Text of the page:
Margaret the First
The Descent of Man
Please Note – Both books reviewed in this blog were kindly given to me by the publisher in exchange for an honest review.
So, we begin a new year. It’s time to clear up the loose ends of 2016. Then, I can move on to 2017. I will begin with my goals; I failed them all. I planned an ambitious reading goal of 180 books. While I easily achieved this goal in 2015/16, last year I read only 119 books. In addition, I signed up for the Australian Women Writers Challenge (#awwc2016). I only read one book from this challenge. As for my read the awards challenge, as predicted, I started well but then my enthusiasm flagged.
So, am I going to set any goals for 2017? Yes, I am gambling on a peaceful year and hoping that I can focus on my reading and writing. So, I have set my Good Reads reading challenge at 120. In addition, I have signed up to read 10 books that are over 400 pages long. Once again, I have signed up for the AWWWC, setting my goal at 24 books. As for awards, I plan to read along with a few but not as many as last year. I think I’ll see what happens throughout the year.
Now for the reviews.
I must apologise for how long it has taken me to write these reviews. I read these books before Christmas but, due to family and political traumas, didn’t feel like sitting down at my computer. I found it hard just to do basic work. Firstly, I will begin with Margaret the First by Danielle Dutton. This has a glorious cover and is a beautiful artefact. The book takes on the story of the historic figure Margaret Cavendish. Cavendish lived during an eventful period of English history. She was part of Charles I court, before having to flee England at the end of the civil war. This book outlines; her childhood, time in court, time in exile and her decision to begin her life as a writer. This experimentally written book explores what it was like to be a minor aristocrat during turbulent times. It explores what it was like to be a woman during a period where men reigned. It is an exciting read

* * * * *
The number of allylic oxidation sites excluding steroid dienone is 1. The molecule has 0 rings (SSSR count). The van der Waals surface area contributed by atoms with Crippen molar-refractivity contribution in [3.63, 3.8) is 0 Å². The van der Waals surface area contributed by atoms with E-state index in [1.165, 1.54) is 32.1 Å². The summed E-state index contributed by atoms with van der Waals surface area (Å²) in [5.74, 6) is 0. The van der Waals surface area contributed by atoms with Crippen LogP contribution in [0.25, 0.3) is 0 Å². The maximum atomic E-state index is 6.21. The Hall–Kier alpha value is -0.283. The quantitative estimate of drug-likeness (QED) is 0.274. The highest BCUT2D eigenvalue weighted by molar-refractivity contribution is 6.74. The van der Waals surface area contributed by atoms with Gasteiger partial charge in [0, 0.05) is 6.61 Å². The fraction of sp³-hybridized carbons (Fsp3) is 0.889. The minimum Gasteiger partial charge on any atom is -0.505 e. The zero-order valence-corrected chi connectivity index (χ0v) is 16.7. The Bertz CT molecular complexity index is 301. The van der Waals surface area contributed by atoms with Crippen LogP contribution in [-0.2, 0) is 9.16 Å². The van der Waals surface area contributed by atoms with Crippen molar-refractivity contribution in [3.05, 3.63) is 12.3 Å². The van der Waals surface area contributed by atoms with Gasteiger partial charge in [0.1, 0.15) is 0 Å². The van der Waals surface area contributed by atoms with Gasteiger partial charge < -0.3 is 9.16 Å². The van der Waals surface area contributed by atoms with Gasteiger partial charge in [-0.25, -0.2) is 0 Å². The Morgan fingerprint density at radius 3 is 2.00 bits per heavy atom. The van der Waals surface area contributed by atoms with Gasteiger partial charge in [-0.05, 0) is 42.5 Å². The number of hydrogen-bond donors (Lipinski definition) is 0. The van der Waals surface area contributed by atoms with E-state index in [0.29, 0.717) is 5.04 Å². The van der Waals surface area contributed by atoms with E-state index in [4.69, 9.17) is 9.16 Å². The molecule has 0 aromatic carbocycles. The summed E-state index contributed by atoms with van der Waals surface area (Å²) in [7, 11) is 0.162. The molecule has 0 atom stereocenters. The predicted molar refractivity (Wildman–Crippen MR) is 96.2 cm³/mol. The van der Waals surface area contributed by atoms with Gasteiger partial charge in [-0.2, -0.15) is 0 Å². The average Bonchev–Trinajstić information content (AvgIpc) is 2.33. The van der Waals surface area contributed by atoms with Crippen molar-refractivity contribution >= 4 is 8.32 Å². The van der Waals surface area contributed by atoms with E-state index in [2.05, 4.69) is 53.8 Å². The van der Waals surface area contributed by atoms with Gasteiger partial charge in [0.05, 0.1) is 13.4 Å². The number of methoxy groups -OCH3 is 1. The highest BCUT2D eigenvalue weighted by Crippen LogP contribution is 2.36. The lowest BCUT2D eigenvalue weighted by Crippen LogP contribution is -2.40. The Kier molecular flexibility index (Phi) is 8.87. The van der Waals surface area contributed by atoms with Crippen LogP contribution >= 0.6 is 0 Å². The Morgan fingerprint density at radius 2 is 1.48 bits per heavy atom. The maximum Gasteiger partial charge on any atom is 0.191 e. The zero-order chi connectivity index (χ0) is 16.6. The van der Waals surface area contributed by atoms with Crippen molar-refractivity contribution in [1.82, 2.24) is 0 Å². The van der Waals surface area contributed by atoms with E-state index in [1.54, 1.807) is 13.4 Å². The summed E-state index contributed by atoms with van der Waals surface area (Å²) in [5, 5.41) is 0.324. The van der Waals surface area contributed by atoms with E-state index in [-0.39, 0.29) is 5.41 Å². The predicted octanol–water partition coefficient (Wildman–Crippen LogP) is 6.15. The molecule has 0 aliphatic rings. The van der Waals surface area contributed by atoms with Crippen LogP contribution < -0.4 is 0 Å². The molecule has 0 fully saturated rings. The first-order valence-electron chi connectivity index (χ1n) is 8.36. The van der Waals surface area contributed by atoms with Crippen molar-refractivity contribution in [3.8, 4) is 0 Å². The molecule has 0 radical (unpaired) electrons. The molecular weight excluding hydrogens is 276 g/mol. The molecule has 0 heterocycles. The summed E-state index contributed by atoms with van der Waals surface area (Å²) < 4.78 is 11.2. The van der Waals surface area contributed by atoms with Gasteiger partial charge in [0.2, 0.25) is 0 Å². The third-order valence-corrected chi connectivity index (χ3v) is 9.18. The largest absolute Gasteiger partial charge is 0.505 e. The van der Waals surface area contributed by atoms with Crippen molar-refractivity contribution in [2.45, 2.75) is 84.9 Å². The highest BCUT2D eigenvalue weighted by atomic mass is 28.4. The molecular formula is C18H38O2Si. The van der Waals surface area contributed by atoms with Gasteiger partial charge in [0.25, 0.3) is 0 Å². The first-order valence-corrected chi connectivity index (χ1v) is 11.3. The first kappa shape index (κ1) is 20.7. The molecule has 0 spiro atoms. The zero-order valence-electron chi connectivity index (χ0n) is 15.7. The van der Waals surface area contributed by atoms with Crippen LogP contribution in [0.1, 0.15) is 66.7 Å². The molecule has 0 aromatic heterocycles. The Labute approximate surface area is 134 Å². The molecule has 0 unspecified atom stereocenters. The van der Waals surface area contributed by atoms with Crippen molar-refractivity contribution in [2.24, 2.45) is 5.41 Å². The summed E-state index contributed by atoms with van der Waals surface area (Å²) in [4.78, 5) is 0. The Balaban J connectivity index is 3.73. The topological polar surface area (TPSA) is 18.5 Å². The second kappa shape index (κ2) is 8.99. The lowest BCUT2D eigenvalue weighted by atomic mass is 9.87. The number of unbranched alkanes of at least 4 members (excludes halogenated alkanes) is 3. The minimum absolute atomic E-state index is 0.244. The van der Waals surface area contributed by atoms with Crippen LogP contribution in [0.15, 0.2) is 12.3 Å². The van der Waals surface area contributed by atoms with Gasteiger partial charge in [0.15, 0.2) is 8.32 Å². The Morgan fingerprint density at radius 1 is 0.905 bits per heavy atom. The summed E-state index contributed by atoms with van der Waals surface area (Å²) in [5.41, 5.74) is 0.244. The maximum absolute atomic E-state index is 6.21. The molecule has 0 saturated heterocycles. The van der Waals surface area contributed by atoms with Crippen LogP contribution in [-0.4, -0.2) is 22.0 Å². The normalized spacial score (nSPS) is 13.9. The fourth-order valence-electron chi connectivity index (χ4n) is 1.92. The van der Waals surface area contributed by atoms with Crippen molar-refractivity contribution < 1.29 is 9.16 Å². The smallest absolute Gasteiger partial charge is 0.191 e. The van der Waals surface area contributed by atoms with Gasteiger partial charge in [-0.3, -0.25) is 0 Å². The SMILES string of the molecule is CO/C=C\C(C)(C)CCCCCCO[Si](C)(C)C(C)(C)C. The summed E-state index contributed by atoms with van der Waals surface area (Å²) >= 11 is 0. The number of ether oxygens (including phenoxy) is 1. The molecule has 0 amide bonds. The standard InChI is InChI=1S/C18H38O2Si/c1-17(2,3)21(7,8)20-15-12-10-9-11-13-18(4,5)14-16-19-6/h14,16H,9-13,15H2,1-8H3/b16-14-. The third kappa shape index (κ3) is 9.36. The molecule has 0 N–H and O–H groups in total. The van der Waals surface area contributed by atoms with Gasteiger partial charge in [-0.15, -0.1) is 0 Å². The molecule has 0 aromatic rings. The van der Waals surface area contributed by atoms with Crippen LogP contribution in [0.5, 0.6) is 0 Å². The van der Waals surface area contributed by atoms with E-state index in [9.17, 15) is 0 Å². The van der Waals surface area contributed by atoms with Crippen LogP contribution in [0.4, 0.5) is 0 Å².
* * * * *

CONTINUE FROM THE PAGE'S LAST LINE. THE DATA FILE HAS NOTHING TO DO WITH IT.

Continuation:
Secondly, I turn my attention to Greyson Perry’s the Descent of Man. If Margaret the First looked at a woman in a man’s world, this book turns its attention to the male of the species. Using; their own experience, knowledge gained through conversations, and existing academic research, Perry explores how are current ideas of masculinity can be toxic to men. This book would make an excellent introduction to the topics and issues surrounding masculinity and is written in an enjoyably accessible way.
Both books are well worth a read. Both, look at different aspects of the gender divide. Whether a female living in a man’s world or a man living in a man’s world, it comes to the same thing. Both mem and women; cis and trans, must learn to navigate this toxic environment